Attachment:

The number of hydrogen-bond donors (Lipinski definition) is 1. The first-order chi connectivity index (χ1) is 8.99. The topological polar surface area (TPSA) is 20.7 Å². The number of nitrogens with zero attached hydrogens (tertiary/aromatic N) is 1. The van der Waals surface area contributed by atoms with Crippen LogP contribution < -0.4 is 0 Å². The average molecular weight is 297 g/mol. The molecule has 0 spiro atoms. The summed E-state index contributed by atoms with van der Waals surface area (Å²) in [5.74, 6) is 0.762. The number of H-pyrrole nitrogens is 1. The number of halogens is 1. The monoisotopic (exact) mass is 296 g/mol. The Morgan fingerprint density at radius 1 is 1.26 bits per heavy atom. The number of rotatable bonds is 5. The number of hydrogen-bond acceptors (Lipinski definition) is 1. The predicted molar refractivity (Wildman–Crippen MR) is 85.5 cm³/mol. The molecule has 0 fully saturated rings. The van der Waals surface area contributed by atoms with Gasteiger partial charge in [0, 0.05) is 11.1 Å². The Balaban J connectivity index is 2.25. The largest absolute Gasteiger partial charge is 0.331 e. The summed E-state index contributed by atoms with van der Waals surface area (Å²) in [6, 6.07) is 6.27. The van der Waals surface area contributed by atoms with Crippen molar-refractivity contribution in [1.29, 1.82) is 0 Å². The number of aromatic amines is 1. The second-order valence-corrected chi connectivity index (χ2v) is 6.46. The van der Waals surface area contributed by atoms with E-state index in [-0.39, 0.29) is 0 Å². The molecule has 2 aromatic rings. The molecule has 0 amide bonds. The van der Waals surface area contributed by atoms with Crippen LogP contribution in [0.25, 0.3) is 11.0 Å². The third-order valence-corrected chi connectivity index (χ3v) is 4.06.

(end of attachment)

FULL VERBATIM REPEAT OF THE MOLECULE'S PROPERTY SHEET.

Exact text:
The number of hydrogen-bond donors (Lipinski definition) is 1. The first-order chi connectivity index (χ1) is 8.99. The topological polar surface area (TPSA) is 20.7 Å². The number of nitrogens with zero attached hydrogens (tertiary/aromatic N) is 1. The van der Waals surface area contributed by atoms with Crippen LogP contribution < -0.4 is 0 Å². The average molecular weight is 297 g/mol. The molecule has 0 spiro atoms. The summed E-state index contributed by atoms with van der Waals surface area (Å²) in [5.74, 6) is 0.762. The number of H-pyrrole nitrogens is 1. The number of halogens is 1. The monoisotopic (exact) mass is 296 g/mol. The Morgan fingerprint density at radius 1 is 1.26 bits per heavy atom. The number of rotatable bonds is 5. The number of hydrogen-bond acceptors (Lipinski definition) is 1. The predicted molar refractivity (Wildman–Crippen MR) is 85.5 cm³/mol. The molecule has 0 fully saturated rings. The van der Waals surface area contributed by atoms with Gasteiger partial charge in [0, 0.05) is 11.1 Å². The Balaban J connectivity index is 2.25. The largest absolute Gasteiger partial charge is 0.331 e. The summed E-state index contributed by atoms with van der Waals surface area (Å²) in [6, 6.07) is 6.27. The van der Waals surface area contributed by atoms with Crippen molar-refractivity contribution in [1.29, 1.82) is 0 Å². The number of aromatic amines is 1. The second-order valence-corrected chi connectivity index (χ2v) is 6.46. The van der Waals surface area contributed by atoms with E-state index in [-0.39, 0.29) is 0 Å². The molecule has 2 aromatic rings. The molecule has 0 amide bonds. The van der Waals surface area contributed by atoms with Crippen LogP contribution in [0.25, 0.3) is 11.0 Å². The third-order valence-corrected chi connectivity index (χ3v) is 4.06.